Can you guys just talk a bit about the production and what kind of budget you had to work with?

Jake Johnson: It was $1 milllion.

Charlyne Yi: It was $1 million but we travelled from Los Angeles to New York to Paris and to Toronto, twice.

Jake Johnson: Yeah. We actually started it by doing five weeks on the road. Where you see that van at the beginning of the movie, that's actually the van that we were in. The director wanted it to feel like a band going on tour, so a lot of the equipment was in it and we would just shoot scenes - we just had a five-page outline - so we would just pull over and shoot a scene. Like the gun scenes where Charlyne and I were shooting, it was really raining. It was like a morning and we get back and our feet and legs are just caked in mud and it was a hard scene to shoot.

Charlyne Yi: And then a 10-hour drive after.

Jake Johnson: Yeah. They were like, 'All right. Let's go.' We were like, 'How long?' and they said, 'At least seven more hours.' It's like, 'Dude, I'm like a wet dog. I want to be in a Hollywood movie!'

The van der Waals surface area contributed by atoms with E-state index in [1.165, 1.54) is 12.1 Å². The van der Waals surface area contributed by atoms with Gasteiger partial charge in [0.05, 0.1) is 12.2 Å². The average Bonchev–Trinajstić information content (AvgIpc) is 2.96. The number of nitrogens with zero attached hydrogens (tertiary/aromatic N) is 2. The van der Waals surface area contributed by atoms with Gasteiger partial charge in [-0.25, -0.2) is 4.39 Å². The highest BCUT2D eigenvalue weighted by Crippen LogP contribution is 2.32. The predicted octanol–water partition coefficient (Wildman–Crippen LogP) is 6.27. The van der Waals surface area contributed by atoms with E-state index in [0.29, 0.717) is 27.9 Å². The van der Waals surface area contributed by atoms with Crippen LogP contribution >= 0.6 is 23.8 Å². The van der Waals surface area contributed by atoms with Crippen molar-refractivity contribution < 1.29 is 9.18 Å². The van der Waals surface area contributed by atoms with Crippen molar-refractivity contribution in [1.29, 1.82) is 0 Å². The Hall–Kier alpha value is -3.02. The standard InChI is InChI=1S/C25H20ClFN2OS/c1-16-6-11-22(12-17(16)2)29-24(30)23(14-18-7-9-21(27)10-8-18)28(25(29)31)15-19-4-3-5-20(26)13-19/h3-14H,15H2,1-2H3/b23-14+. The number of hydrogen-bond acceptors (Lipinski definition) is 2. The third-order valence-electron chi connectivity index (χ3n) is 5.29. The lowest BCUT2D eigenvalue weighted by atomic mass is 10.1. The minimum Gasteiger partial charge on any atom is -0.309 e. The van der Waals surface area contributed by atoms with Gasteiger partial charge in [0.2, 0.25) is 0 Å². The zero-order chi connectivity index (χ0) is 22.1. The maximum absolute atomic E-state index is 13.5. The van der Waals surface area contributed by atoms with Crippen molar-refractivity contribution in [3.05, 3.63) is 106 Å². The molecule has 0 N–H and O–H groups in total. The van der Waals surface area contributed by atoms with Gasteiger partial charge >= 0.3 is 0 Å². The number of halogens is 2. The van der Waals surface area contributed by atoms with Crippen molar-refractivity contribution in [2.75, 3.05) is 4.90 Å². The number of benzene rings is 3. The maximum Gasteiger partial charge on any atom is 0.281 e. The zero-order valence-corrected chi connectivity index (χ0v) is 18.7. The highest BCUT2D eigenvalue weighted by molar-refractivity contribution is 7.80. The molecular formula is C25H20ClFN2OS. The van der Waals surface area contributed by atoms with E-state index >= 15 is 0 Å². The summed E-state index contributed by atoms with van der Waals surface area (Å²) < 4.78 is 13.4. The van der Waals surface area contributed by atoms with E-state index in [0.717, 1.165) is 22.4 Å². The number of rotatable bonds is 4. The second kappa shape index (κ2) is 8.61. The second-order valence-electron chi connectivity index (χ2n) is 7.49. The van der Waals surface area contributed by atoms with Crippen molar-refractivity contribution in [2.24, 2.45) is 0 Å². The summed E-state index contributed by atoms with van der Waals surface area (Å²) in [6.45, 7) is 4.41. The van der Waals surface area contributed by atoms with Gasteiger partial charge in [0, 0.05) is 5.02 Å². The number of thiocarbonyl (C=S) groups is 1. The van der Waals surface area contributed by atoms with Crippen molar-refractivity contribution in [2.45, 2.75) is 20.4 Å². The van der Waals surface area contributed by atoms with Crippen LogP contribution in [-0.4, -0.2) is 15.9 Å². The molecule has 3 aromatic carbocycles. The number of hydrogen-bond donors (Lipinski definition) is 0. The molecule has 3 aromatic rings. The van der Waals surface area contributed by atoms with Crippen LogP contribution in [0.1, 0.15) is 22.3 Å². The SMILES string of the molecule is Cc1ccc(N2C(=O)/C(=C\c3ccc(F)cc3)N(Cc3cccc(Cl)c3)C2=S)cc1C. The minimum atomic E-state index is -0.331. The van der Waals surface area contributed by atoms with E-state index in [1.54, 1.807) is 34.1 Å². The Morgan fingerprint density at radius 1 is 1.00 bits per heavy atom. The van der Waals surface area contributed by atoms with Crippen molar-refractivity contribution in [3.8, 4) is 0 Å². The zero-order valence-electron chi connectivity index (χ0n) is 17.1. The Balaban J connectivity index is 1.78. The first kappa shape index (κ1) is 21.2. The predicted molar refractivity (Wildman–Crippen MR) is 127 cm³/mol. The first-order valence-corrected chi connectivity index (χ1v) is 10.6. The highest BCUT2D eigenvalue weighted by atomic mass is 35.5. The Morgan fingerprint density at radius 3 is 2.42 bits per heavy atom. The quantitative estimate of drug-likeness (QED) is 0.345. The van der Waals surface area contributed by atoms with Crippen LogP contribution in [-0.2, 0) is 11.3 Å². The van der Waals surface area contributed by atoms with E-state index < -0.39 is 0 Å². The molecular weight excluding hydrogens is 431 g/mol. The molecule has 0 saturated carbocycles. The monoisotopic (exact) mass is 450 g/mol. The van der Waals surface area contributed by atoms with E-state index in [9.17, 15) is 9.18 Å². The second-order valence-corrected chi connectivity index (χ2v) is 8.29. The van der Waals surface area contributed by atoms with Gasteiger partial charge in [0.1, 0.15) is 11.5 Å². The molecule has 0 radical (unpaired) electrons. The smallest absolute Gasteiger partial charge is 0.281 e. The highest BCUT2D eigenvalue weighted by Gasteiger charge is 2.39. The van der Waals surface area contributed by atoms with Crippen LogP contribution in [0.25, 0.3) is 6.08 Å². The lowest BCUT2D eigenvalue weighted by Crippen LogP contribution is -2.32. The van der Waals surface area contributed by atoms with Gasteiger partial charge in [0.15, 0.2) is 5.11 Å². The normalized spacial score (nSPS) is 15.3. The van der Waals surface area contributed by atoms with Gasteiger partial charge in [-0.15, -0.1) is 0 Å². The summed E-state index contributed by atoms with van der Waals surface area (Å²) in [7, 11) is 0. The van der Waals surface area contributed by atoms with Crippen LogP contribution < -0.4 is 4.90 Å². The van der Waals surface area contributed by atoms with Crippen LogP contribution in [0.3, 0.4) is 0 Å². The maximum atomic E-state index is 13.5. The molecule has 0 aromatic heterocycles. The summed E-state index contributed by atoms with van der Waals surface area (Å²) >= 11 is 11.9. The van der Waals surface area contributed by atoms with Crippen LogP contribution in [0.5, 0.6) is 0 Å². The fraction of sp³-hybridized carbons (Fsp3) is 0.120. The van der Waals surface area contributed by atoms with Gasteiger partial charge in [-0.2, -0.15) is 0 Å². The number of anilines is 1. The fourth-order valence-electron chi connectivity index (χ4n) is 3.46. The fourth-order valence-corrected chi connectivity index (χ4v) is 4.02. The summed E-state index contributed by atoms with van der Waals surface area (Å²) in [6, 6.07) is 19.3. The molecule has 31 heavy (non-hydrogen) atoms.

Charlyne Yi: So yeah. A million bucks is a lot, but yeah, we also went to shady hotels.

Jake Johnson: We stayed at a hotel in Little Rock, Arkansas, and I'm not exaggerating at all. I go into my room and you know that bolt at the top, in every hotel? That had been ripped off. There was a place where the metal was that got bent, and I'm like, 'Well, that's a little f&^%ed up, but hey, it's an older hotel.' Then there was a blood stain on the wall, where someone's hand was in there, fighting, and I was like, 'That's really shady.' Then I sat on the bed and there was an old lady's dirty underwear.